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Arctic Legal Regime for Environmental Protection

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IUCN Environmental Law Programme Arctic Legal Regime for Environmental Protection Linda Nowlan IUCN Environmental Policy and Law Paper No. 44 Arctic Legal Regime for Environmental Protection Partners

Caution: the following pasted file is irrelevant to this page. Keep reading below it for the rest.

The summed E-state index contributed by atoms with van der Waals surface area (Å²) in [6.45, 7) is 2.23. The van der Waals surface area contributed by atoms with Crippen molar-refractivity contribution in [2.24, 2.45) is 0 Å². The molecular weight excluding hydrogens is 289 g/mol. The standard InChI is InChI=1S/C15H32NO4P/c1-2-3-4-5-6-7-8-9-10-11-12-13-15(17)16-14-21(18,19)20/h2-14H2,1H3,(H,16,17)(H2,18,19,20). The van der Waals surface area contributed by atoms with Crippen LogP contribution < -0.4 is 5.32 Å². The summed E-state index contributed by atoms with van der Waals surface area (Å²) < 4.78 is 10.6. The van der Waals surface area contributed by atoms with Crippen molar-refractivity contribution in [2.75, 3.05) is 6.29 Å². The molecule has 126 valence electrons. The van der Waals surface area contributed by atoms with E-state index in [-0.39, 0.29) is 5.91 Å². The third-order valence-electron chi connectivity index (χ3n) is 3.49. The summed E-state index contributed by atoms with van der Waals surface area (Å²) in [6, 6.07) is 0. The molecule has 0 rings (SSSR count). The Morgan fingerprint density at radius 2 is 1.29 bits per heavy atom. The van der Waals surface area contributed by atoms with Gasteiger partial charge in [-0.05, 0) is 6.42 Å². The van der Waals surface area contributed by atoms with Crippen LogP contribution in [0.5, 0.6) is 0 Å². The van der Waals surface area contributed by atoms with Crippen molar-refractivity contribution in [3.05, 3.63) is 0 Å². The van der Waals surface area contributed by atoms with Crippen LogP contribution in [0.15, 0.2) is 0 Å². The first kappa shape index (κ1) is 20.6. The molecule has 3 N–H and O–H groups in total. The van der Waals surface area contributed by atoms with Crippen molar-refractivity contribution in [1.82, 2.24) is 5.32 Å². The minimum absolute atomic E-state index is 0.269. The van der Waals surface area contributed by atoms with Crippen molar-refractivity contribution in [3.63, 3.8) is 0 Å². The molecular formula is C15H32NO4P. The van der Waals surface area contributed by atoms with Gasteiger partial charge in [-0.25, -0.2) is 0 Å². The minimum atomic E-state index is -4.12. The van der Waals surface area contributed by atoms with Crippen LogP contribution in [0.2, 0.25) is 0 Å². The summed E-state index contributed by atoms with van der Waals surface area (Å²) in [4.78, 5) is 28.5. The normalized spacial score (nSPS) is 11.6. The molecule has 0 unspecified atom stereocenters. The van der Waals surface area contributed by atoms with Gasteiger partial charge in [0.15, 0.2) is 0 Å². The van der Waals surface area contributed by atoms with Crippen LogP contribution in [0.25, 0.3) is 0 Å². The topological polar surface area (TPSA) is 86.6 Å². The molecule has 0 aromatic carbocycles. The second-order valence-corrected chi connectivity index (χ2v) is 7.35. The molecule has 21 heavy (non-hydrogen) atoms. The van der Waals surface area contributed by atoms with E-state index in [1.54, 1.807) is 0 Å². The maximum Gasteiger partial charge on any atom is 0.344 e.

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IUCN Environmental Law Programme Arctic Legal Regime for Environmental Protection Linda Nowlan IUCN Environmental Policy and Law Paper No. 44 Arctic Legal Regime for Environmental Protection Partners International Council of Environmental Law (ICEL) Towards Sustainable Development The International Council of Environmental Law (ICEL) was formed in 1969 in New Delhi as a public interest organisation with the aims of encouraging advice and assistance through its network, and of fostering the exchange and dissemination of information on environmental law and policy and among its elected members. As a non-governmental organisation in consultative status with the United Nations Economic and Social Council, ICEL has permanent representatives at the UN offices in New York, Geneva and Vienna. ICEL is a member of IUCN - The World Conservation Union and supports the IUCN Environmental Law Programme. West Coast Environmental Law Research Foundation West Coast Environmental Law strives to empower citizens to participate in forming policy for, and making decisions about, protecting our environment. From the local to international level, its work supports the right of the public to have a voice in how we share our earth. Since 1974, it has been providing free legal advice, advocacy, research and law reform services. And through the Environmental Dispute Resolution Fund, West Coast Environmental Law has given away over $2,000,000 to hundreds of citizens groups across BC to help them solve environmental problems in their own communities. Arctic Legal Regime for Environmental Protection Linda Nowlan West Coast Environmental Law IUCN Environmental Policy and Law Paper No. 44 IUCN - The World Conservation Union 2001 The designation of geographical entities in this book, and the presentation of the material, do not imply the expression of any opinion whatsoever on the part of IUCN or International Council of Environmental Law (ICEL) concerning the legal status of any country, territory, or area, or of its authorities, or concerning the delimitation of its frontiers and boundaries. The views expressed in this publication do not necessarily reflect those of IUCN or ICEL. Published by: IUCN, Gland, Switzerland and Cambridge, UK in collaboration with IUCN Environmental Law Centre, Bonn, Germany, International Council of Environmental Law (ICEL), Bonn, Germany. ICEL Copyright: 2001 International Union for Conservation of Nature and Natural Resources Reproduction of this publication for educational or other non-commercial purposes is authorised without prior permission from the copyright holder provided the source is fully acknowledged. Reproduction of this publication for resale or other commercial purposes is prohibited without prior written permission of the copyright holder. Citation: Linda Nowlan (2001). Arctic Legal Regime for Environmental Protection. IUCN, Gland, Switzerland and Cambridge, UK and ICEL, Bonn, Germany. xii + 70 pp. ISBN: Cover design by: IUCN Environmental Law Centre Cover photo: Layout by: Produced by: Printed by: Available from: Barbara Weiner, Desktop Publications Co-ordinator IUCN Environmental Law Centre and International Council of Environmental Law (ICEL) Daemisch Mohr, Siegburg, Germany IUCN Publications Services Unit 219c Huntingdon Road, Cambridge CB3 0DL, UK or IUCN Environmental Law Centre Godesberger Allee , D Bonn, Germany A catalogue of IUCN publications is also available The text of this book is printed on paper made from low chlorine pulp. Table of Contents Preface Acknowledgments Executive Summary vii viii ix I. THE ARCTIC LEGAL REGIME MOVING FROM ENVIRONMENTAL PROTECTION TO SUSTAINABILITY? 1 1. Unlike Antarctica, the Arctic is not a Nature Reserve 1 2. Adequacy of Current Environmental Legal Regime 2 II. THE CURRENT ARCTIC ENVIRONMENTAL LEGAL REGIME 2 1. The Arctic Region Environmental Issues in the Arctic 3 2. The regional Legal Regime Overview of Regime Growth in Arctic Cooperation Initiatives 5 3. Arctic Environmental Protection Strategy (AEPS) Evaluation of Effectiveness of AEPS 8 4. Arctic Council Role of Indigenous People Procedure of Council Arctic council Working Groups Evaluation of Effectiveness of Council 15 III. ENVIRONMENTAL ISSUES AND THE ARCTIC APPLICABLE TREATIES AND AGREEMENTS Links between Arctic Environmental Issues and Global treaties and Agreements Evaluations of Global Treaties and the Arctic Environment Existing Global Agreements and the Arctic Marine Atmosphere Biodiversity: Protection of Species and Ecosystems Resource Extraction and Waste Disposal Environmental Impact Assessment (EIA) Indigenous People and indigenous rights Trade Agreements Greater Use of Existing Global Agreements 39 IV. THE ANTARCTIC ENVIRONMENTAL LEGAL REGIME The Antarctic Overview of the Antarctic Treaty System The Antarctic Treaty The Convention for the Conservation of Antarctic Seals (CCAS) The Convention on the Conservation of Antarctic Marine Living Resources (CCAMLR) 44 v 6. The Protocol on Environmental Protection to the Antarctic Treaty (Protocol or Madrid Protocol) Contribution to International Law 47 V. COMPARISON OF POLAR ENVIRONMENTAL LEGAL REGIMES Relationship Between Two Polar Legal Regimes Different Legal Treatment of Common Issues Science Territorial Sovereignty National security Environment Evolution of Two Legal Systems 54 VI. NEED FOR REGIONAL ARCTIC AGREEMENT ON ENVIRONMENTAL PROTECTION Accelerating Arctic change How well is the Arctic legal regime protecting the environment? Regional Arctic environmental protection agreement Advantages of an Arctic environmental treaty Disadvantages of an Arctic environmental protection treaty Potential Subjects for a new Agreement Innovative Features for a new Treaty or Regional Agreement Indigenous Participation Co-management Traditional Ecological Knowledge (TEK) Impact Benefit Agreements Indigenous Knowledge and Intellectual property Rights Conclusion 66 BIBLIOGRAPHY 67 vi Preface For many years, concerns have been expressed about environmental issues in the Arctic. This interest was again evident during the World Conservation Congress 2000, when the IUCN membership unanimously adopted a Resolution recognising the circumpolar Arctic as a priority ecosystem, calling also for the preparation of an Arctic Strategy and Action Plan. The publication presented here is intended to assist those working on the Arctic legal regime as well as IUCN members concerned with the development of this Arctic strategy and plan. We are very grateful to Linda Nowlan, who is both the Executive Director of the West Coast Environmental Law and a member of the IUCN Commission on Environmental Law, for providing this excellent and comprehensive approach to the issues. Recent science details the threats to this unique ecosystem. While the Arctic region unlike Antarctica has been inhabited for thousands of years, it is under unique threat because of its vulnerability toward resource exploitation and the deposition of various airborne pollutants. With its varied populations, and with eight Nations asserting territorial interests, the Arctic needs a careful approach to its protection and development. Various legal initiatives have arisen from this political amalgam, including the legal arrangements applicable to the Arctic set forth in global treaties such as the United Nations Convention on the Law of the Sea and the Convention on Biological Diversity, and in regional arrangements emanating from the Long Range Treaty on Atmospheric Pollution. Such legal arrangements represent binding approaches, but for many issues within the Arctic, such as mining extraction, a non-binding approach applies, unlike in Antarctica. This soft law approach began with the Declaration on Protection and the Arctic Environmental Protection Strategy (AEPS), a voluntary mechanism adopted in 1991 by the eight Arctic countries. When the Arctic Council was created in 1996, it took over the responsibility for policies and programs developed under the AEPS. The Arctic Council has been viewed as continuing the tradition of the soft law approach, and other non-binding instruments have followed. The IUCN Environmental Law Centre and the International Council of Environmental Law (ICEL) have initiated this work in order to explore whether the current approach can sufficiently address the threats to the Arctic. It is especially important to learn from the experience gained from the Antarctic Treaty regime. While, as Ms. Nowlan points out, these regions are in many ways polar opposites, she quite rightly also notes that they have many similarities. Therefore, this review of these legal and policy contrasts can help us consider future directions for the Arctic legal regime. With the help of a generous grant from the Elizabeth Haub Foundation (Canada), IUCN and ICEL are pleased to be able to add this important paper to the current discussion. Charles Di Leva Director, Environmental Law Programme Wolfgang E. Burhenne Executive Governor, International Council of Environmental Law vii Aknowledgments This report was initiated by Charles Di Leva, Director of the Environmental Law Centre of IUCN - The World Conservation Union, (IUCN-ELC), and Wolfgang Burhenne, Executive Governor of the International Council for Environmental Law (ICEL). The author and West Coast Environmental Law Research Foundation would like to thank the following people who made generous contributions of their time and knowledge to assist with the preparation of this report: Philippe Cousineau and Suzanne Steensen of the Canadian Department of Foreign Affairs and International Trade, Peter Ewins of WWF Canada, Terry Fenge of the Inuit Circumpolar Conference, Dr. Grete K. Hovelsrud-Broda of the North Atlantic Marine Mammal Commission, Charles Di Leva, Lee Kimball, Sune Sohlberg of the Department of Environment, Sweden, and Chair of the Conservation of Arctic Flora and Fauna Working Group of the Arctic Council, the United Nations Environment Programme s Division of Environmental Policy Development and Law, and Professor David VanderZwaag of Dalhousie University Law School. Thanks also to Christopher Heald, Ceciline Goh and Alexandra Melnyk for proofreading and general administrative assistance. Thanks to Carole Therrien for the cover photograph of Canadian Arctic scenery. Special thanks to Professor Jutta Brunnée of the University of Toronto Faculty of Law for her detailed and thought provoking review, to Sasha Nowicki for valuable research assistance, and to LEAD International for the opportunity for the author to visit the Northwest Territories in Canada in August The author, along with the ICEL and the IUCN Environmental Law Centre would like to thank the Elizabeth Haub Foundation (Canada) for making this report possible through its grant support. The views expressed are those of the author and the West Coast Environmental Law Research Foundation. Any errors and omissions are, of course, solely the responsibility of the author. viii Executive Summary This report describes the current Arctic environmental legal regime. The report also discusses the possibility of negotiating a sustainability treaty for the Arctic, with similar high standards of environmental protection as those in the 1991 Protocol on Environmental Protection to the Antarctic Treaty. The Arctic treaty could encompass the sustainable development focus of the Arctic Council, and enshrine innovative legal approaches already in use, such as the unique role of indigenous peoples. Current Legal Regime The Arctic legal regime consists of a series of soft law agreements, which started with the 1991 Declaration on Protection of the Arctic Environment and the Arctic Environmental Protection Strategy (AEPS). The AEPS was absorbed into the work of the Arctic Council, created in The AEPS was never legally binding, unlike comparable agreements in the Antarctic. The Arctic Council is a high level intergovernmental forum. It conducts work through five Working Groups. The major activities of the Working Groups are briefly summarized in the report. All land areas fall under the uncontested sovereignty of one of the eight Arctic states (Canada, Denmark/Greenland, Finland, Iceland, Sweden, Norway, Russia and the United States) and so national domestic laws contain the primary legal controls on the environment. However, international environmental laws and principles play an increasing role in this legal regime. The report provides an overview of the global treaties and agreements that apply to the Arctic region. Global agreements and treaties affect protection of the Arctic environment, and some were designed to address environmental problems that surface most acutely in the Arctic. Many of the most urgent Arctic environmental issues, such as climate change and persistent organic pollutants can only be solved through global, multilateral approaches as the roots of these problems lie outside the Arctic. The Arctic and Antarctic Legal Regimes Comparisons with the well-developed Antarctic Treaty System (ATS), consisting of three treaties and one comprehensive Protocol on Environmental Protection, inevitably arise when considering the relatively undeveloped Arctic legal regime. The report compares the environmental legal regimes of the two polar regions. The polar regions are polar opposites in many respects. In the Antarctic, land, rather than the ocean is the focus of the legal regime. The absence of an indigenous population and traditional way of life also distinguishes the South from the North Pole. Industrial and resource development, starting in 19 th century with whaling and sealing, continuing with mining, hydrocarbon and other industrial development, is more extensive in the Arctic than the Antarctic and has resulted in more substantial environmental impacts. Another distinguishing factor is that Antarctica is non-militarized while the Arctic is highly strategic, militarized territory. The Arctic has a population of about 3.8 million, while the Antarctic has no permanent resident population, and is visited by only about 15,000 tourists a year. Conversely, similarities between the two regions abound. Both regions have fragile environments susceptible to damage from outside sources. The poles are empty, inaccessible, and harsh. ix Extreme climactic conditions prevail. Unique flora and fauna set these regions apart from more temperate zones. Antarctica, as a single continent, with no indigenous or permanent human inhabitants, and no commercial or industrial activities, is more easily governed by a single comprehensive environmental treaty regime. Resolution of sovereignty over the Antarctic land mass and its offshore areas has dominated legal discussions in that region, issues suited to be resolved by a treaty system. The Arctic, on the other hand, is a region dominated by the existing national legal systems of the eight Arctic states, which cover not only their land areas but their marine territories, to the limit of the 200 nautical mile exclusive economic zone. The inhabitants of this region require a legal regime that permits them to thrive, while at the same time protecting the fragile environment. Adequacy of Current Arctic Environmental Legal Regime A key question is whether the environmental protection provisions implemented on the national territory of the Arctic states and the coordinated activities of the Arctic Council and its Working Groups are sufficient to protect the Arctic. There are numerous holes in the Arctic environmental legal regime when compared to the comprehensive regime in place in the Antarctic. Despite the differences that a large resident population and industrial development make, both polar regions are barometers of the global environmental protection system. PCB laden whale tissue, melting ice from greenhouse gases produced thousands of miles away, and declining populations of some charismatic polar species show that the Arctic environment is not yet adequately protected. In general, pollution is more adequately addressed by binding legal agreements than biodiversity protection, both by the global agreements in place, and by the Arctic Council. The legal regime is weaker when considering protection of species and spaces and the rich biodiversity of the still relatively untouched Arctic. Need for a New Arctic Environmental Agreement Opinion is split on the need for a region wide treaty, though many conservation organizations, scientists, government representatives and academic experts favour a new Agreement. The main advantage of a treaty is the potential for increasing states obligations to protect the environment through the elaboration of enforceable targets, timetables, and scheduled dues. A binding legal agreement could attract more serious attention from states. Much of the substance of a framework agreement is already in place. It may be relatively easily to formalize an Arctic Council agreement, enshrine the mandates of the five Working Groups of the Council, and add innovative features designed to address the particular needs of the Arctic. The change from a strategy coordinated by Arctic states, the AEPS, to an organization that includes the Strategy and other work elements, the Arctic Council, happened in a relatively short time frame. As the pace of change accelerates in the Arctic, converting the Arctic Council agreement into a more comprehensive treaty may be warranted. The precautionary principle may be incorporated into a new treaty to ensure that one of the last of earth s great wilderness areas remains intact. Unlike the Antarctic, whose legal regime developed to stall territorial claims, halt militarization and preserve a pristine environment for scientific research, the Arctic s nascent structure includes the development needs of people. There is no Northern movement to replicate the nature reserve at the South Pole. The Arctic Council is one of the first regional governance bodies devoted to environmental protection. With the addition of the Working Group on Sustainable Development, x the Council s focus has shifted to encompass sustainable development. A new Agreement could reflect this sustainability focus. The main argument against a new treaty is that the current soft law arrangement is relatively new and it is too early to evaluate whether it needs to be supplemented by an enforceable treaty. Arctic states may be unlikely to want to invest time and energy into a treaty at this stage. The Arctic has become a hotbed of innovative approaches to governance. A new agreement or treaty could incorporate the innovations that have been adopted to date; and could seek to use new innovate approaches. For example, a regional agreement could build on the special role afforded to indigenous groups as Permanent Participants in Arctic Council. Although devolution of regulatory powers through a co-management regime will remain a subject for domestic law, a regional agreement could encourage more widespread use of this legal tool. An expanded role for traditional ecological knowledge is also a possible topic for inclusion in a regional environmental agreement. The use of impact and benefit agreements is another innovative feature in some Arctic states. Standardization of this requirement could go a long way to achieving sustainable development in the Arctic region. Allowing some resource development to proceed in less ecologically sensitive areas, with the full involvement of affected residents of the region and complete legally enforceable agreements for mitigating harmful impacts and sharing benefits would be a step beyond traditional environmental impact assessment towards a sustainable future. xi I. The Arctic Legal Regime Moving from Environmental Protection to Sustainability? The fragile Arctic is under growing environmental stress. Accelerated resource extraction, industrial expansion and distant polluting activities threaten the ecological integrity